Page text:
t:slim Insulin Pump User Morgan Feight and her identical twin sister, Megan, studied in Tanzania through a University of Georgia study abroad program. They extended their trip to hike Mt. Kilimanjaro with classmates and their professor before heading home to the U.S.1 The extent of the sisters’ hiking experience was only a little around their local North Georgia Mountains and one other international trip with family. Three members of their group didn’t make it to the summit due to dislocated hips, a herniated disk, and altitude sickness, but Morgan summited with a smile! Here she shares the secrets to summiting successfully.
Why did you want to take on this challenge?
I saw climbing Mt. Kilimanjaro as a wonderful opportunity to push myself outside of my comfort zone. I recognized that the journey would test my mental stamina and capacity for perseverance, and I wanted to push myself to really grow.
Did you make any special arrangements for international travel? Thankfully, the diet in Tanzania consists mostly of rice, meat, beans, and potatoes and is not dramatically different than American food. So, carb counting was pretty straight-forward. I brought an adapter for the wall outlet to charge my pump in our hotel.
I got a travel loaner insulin pump from Tandem in case my current insulin pump had any issues during the trip, while I was outside of Tandem’s replacement area. I did not have to use the pump and ultimately sent it back, but it was comforting to know there was a back-up pump available in the case that I needed it. I also packed long-acting Levemir insulin pens and short-acting Humalog insulin pens as another back-up plan.
Please share the creative and touching way your fellow climbers helped you stay prepared for hypoglycemia!
Because I did not climb with any medical personnel or people living with diabetes, I was anxious about experiencing any diabetes-related complications or running out of low snacks in the middle of the trip. But, my fellow climbers kindly supported me during the climb by each carrying 1 juice box in their day pack. That way, I didn’t have the burden of 25 juice boxes weighing me down, yet the juices were always at my disposal. It was so sweet, because every time I would pull out my meter to check my BG, someone would inevitably turn around and proclaim, “Morgan, I have that juice for you!” Even when my BG was high, they would try to help in the only way they knew how, which was to whip out their juice box. I actually only had to drink 3 juice boxes during the entire climb, so as a thank you to my fellow climbers, I encouraged every person who carried a juice box to keep the juice for themselves. After we crossed the exit gate at the base of the mountain, they all drank their juices during our celebration meal!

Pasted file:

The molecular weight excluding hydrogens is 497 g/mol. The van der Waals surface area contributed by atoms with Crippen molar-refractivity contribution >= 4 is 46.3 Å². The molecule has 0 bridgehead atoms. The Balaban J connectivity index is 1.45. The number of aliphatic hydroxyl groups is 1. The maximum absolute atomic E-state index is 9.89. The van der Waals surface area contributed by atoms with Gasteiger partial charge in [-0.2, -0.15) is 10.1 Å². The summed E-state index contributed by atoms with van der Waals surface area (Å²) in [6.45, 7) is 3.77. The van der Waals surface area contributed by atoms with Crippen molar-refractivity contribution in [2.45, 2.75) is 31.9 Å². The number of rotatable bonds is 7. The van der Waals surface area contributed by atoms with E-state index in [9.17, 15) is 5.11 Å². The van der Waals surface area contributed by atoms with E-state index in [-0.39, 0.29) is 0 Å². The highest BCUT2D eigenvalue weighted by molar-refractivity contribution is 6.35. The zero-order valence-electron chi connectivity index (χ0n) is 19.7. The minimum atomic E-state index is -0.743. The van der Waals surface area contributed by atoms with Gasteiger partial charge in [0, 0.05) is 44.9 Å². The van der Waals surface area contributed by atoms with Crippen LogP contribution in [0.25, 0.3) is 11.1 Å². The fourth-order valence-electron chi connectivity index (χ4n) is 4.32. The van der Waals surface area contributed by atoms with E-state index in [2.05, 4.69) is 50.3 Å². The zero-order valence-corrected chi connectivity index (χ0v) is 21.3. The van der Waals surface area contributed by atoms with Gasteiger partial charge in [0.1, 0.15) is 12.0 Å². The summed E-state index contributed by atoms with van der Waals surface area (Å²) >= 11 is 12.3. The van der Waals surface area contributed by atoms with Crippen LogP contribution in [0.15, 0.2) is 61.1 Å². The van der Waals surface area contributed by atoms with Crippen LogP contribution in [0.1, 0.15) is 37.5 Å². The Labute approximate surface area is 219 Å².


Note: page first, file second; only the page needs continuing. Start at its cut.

Did you need to adjust your insulin needs for the activity on the trail? How does it differ from what you do when you are home?
I live an active lifestyle as a member of the UGA Flagline. From spinning flags to running to cycling, I am used to moderate levels of physical activity, and I typically rely on activating temporary basal rates when exercising.On the first day of the climb, I expected that climbing would require high levels of energy expenditure, so I created a new profile in my pump with basal rates that were 50% of my normal levels. However, because we climbed about six hours per day, the pace at which we hiked was relatively slow compared to how quickly I typically climb on a short day hike. My blood sugars were very high on that first day, so I deleted the temporary profile and bumped my basal rates back up to their normal levels. For the rest of the climb, I used a low carb ratio but maintained my normal basal rates.
What did the hike teach you about your diabetes?
The hike taught me that my body can handle a lot more than I thought it could. It’s easy to feel slight weakness and assume the fatigue is due to low blood sugar. I learned to distinguish fatigue caused by exhaustion as opposed to that of low blood sugar.
What is the biggest challenge that diabetes brings to your life?
When my blood sugar either rises above or drops below the target range, it can be inconvenient to feel negative symptoms while I’m trying to go about my extremely busy daily schedule. But, living with diabetes has taught me to truly be flexible in the face of less than optimal circumstances. I have overcome so much in attempting to manage my diabetes that other obstacles in life are not as intimidating.
What is the biggest change you’ve seen in yourself since your diagnosis?
From the day I was diagnosed, God gave me an overwhelming sense of peace that enabled me to accept the title “diabetic” as a badge of honor. I have been amazed to see how the result of this diagnosis made me more responsible and mature. I recognize that I have the distinct honor of not only educating people about type 1 diabetes, but also explaining how God provides us with the perspective we need to come through a challenge even stronger.